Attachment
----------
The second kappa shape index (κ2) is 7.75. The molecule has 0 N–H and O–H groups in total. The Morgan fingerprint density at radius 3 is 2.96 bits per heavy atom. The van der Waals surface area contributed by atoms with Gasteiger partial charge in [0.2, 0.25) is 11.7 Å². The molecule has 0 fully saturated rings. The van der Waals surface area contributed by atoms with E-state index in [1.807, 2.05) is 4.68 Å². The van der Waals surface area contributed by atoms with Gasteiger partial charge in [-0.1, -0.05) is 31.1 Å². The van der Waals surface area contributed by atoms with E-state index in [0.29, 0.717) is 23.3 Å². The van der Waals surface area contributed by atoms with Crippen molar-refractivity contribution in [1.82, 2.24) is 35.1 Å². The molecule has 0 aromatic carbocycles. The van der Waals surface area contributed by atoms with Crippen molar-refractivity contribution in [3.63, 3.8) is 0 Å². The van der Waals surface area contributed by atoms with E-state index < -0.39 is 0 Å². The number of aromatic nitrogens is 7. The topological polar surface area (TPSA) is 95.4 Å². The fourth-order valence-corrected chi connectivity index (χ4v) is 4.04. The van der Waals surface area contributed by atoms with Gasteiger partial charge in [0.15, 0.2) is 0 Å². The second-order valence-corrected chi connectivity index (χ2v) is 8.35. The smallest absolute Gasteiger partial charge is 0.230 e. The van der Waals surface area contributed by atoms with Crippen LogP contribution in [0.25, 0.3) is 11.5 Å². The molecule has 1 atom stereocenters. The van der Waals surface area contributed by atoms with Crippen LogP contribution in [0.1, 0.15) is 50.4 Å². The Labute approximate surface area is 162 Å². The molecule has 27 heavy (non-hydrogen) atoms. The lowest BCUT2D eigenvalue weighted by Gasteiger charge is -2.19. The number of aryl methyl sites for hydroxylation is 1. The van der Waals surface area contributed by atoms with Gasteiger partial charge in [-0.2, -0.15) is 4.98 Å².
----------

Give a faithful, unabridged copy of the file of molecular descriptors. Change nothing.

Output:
The second kappa shape index (κ2) is 7.75. The molecule has 0 N–H and O–H groups in total. The Morgan fingerprint density at radius 3 is 2.96 bits per heavy atom. The van der Waals surface area contributed by atoms with Gasteiger partial charge in [0.2, 0.25) is 11.7 Å². The molecule has 0 fully saturated rings. The van der Waals surface area contributed by atoms with E-state index in [1.807, 2.05) is 4.68 Å². The van der Waals surface area contributed by atoms with Gasteiger partial charge in [-0.1, -0.05) is 31.1 Å². The van der Waals surface area contributed by atoms with E-state index in [0.29, 0.717) is 23.3 Å². The van der Waals surface area contributed by atoms with Crippen molar-refractivity contribution in [1.82, 2.24) is 35.1 Å². The molecule has 0 aromatic carbocycles. The van der Waals surface area contributed by atoms with Crippen molar-refractivity contribution in [3.63, 3.8) is 0 Å². The van der Waals surface area contributed by atoms with E-state index < -0.39 is 0 Å². The number of aromatic nitrogens is 7. The topological polar surface area (TPSA) is 95.4 Å². The fourth-order valence-corrected chi connectivity index (χ4v) is 4.04. The van der Waals surface area contributed by atoms with Gasteiger partial charge in [0.15, 0.2) is 0 Å². The second-order valence-corrected chi connectivity index (χ2v) is 8.35. The smallest absolute Gasteiger partial charge is 0.230 e. The van der Waals surface area contributed by atoms with Crippen LogP contribution in [0.25, 0.3) is 11.5 Å². The molecule has 1 atom stereocenters. The van der Waals surface area contributed by atoms with Crippen LogP contribution in [0.1, 0.15) is 50.4 Å². The Labute approximate surface area is 162 Å². The molecule has 27 heavy (non-hydrogen) atoms. The lowest BCUT2D eigenvalue weighted by Gasteiger charge is -2.19. The number of aryl methyl sites for hydroxylation is 1. The van der Waals surface area contributed by atoms with Gasteiger partial charge in [-0.2, -0.15) is 4.98 Å².